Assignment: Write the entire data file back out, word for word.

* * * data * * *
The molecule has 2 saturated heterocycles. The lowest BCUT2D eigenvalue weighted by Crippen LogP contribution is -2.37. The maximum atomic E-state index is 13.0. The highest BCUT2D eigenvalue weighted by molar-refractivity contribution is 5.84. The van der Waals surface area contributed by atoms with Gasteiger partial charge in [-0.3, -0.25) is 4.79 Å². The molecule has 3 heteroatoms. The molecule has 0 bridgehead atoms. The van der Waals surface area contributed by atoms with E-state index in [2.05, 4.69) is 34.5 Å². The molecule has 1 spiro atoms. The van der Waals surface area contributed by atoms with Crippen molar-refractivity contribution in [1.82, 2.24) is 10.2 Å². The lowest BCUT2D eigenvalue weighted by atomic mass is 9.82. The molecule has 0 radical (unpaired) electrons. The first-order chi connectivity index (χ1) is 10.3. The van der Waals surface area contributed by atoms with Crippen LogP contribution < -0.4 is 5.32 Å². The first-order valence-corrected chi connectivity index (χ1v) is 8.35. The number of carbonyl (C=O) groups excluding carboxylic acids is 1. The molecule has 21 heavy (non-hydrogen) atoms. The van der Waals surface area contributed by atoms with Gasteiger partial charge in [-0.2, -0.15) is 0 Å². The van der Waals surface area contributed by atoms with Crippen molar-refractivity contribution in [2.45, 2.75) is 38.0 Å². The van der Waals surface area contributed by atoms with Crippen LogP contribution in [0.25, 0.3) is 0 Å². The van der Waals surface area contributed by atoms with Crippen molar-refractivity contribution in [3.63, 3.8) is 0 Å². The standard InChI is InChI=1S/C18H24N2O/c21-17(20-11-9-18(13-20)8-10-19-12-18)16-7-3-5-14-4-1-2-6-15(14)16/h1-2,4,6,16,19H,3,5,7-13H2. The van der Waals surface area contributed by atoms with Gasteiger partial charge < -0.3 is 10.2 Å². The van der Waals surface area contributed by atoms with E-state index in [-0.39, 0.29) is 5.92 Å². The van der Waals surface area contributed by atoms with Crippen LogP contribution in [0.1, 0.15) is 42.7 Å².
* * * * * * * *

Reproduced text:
The molecule has 2 saturated heterocycles. The lowest BCUT2D eigenvalue weighted by Crippen LogP contribution is -2.37. The maximum atomic E-state index is 13.0. The highest BCUT2D eigenvalue weighted by molar-refractivity contribution is 5.84. The van der Waals surface area contributed by atoms with Gasteiger partial charge in [-0.3, -0.25) is 4.79 Å². The molecule has 3 heteroatoms. The molecule has 0 bridgehead atoms. The van der Waals surface area contributed by atoms with E-state index in [2.05, 4.69) is 34.5 Å². The molecule has 1 spiro atoms. The van der Waals surface area contributed by atoms with Crippen molar-refractivity contribution in [1.82, 2.24) is 10.2 Å². The lowest BCUT2D eigenvalue weighted by atomic mass is 9.82. The molecule has 0 radical (unpaired) electrons. The first-order chi connectivity index (χ1) is 10.3. The van der Waals surface area contributed by atoms with Crippen LogP contribution < -0.4 is 5.32 Å². The first-order valence-corrected chi connectivity index (χ1v) is 8.35. The number of carbonyl (C=O) groups excluding carboxylic acids is 1. The molecule has 21 heavy (non-hydrogen) atoms. The van der Waals surface area contributed by atoms with Gasteiger partial charge in [-0.2, -0.15) is 0 Å². The van der Waals surface area contributed by atoms with Crippen molar-refractivity contribution in [2.45, 2.75) is 38.0 Å². The van der Waals surface area contributed by atoms with Crippen LogP contribution in [0.25, 0.3) is 0 Å². The van der Waals surface area contributed by atoms with Crippen molar-refractivity contribution in [3.63, 3.8) is 0 Å². The standard InChI is InChI=1S/C18H24N2O/c21-17(20-11-9-18(13-20)8-10-19-12-18)16-7-3-5-14-4-1-2-6-15(14)16/h1-2,4,6,16,19H,3,5,7-13H2. The van der Waals surface area contributed by atoms with Gasteiger partial charge < -0.3 is 10.2 Å². The van der Waals surface area contributed by atoms with E-state index in [-0.39, 0.29) is 5.92 Å². The van der Waals surface area contributed by atoms with Crippen LogP contribution in [0.1, 0.15) is 42.7 Å².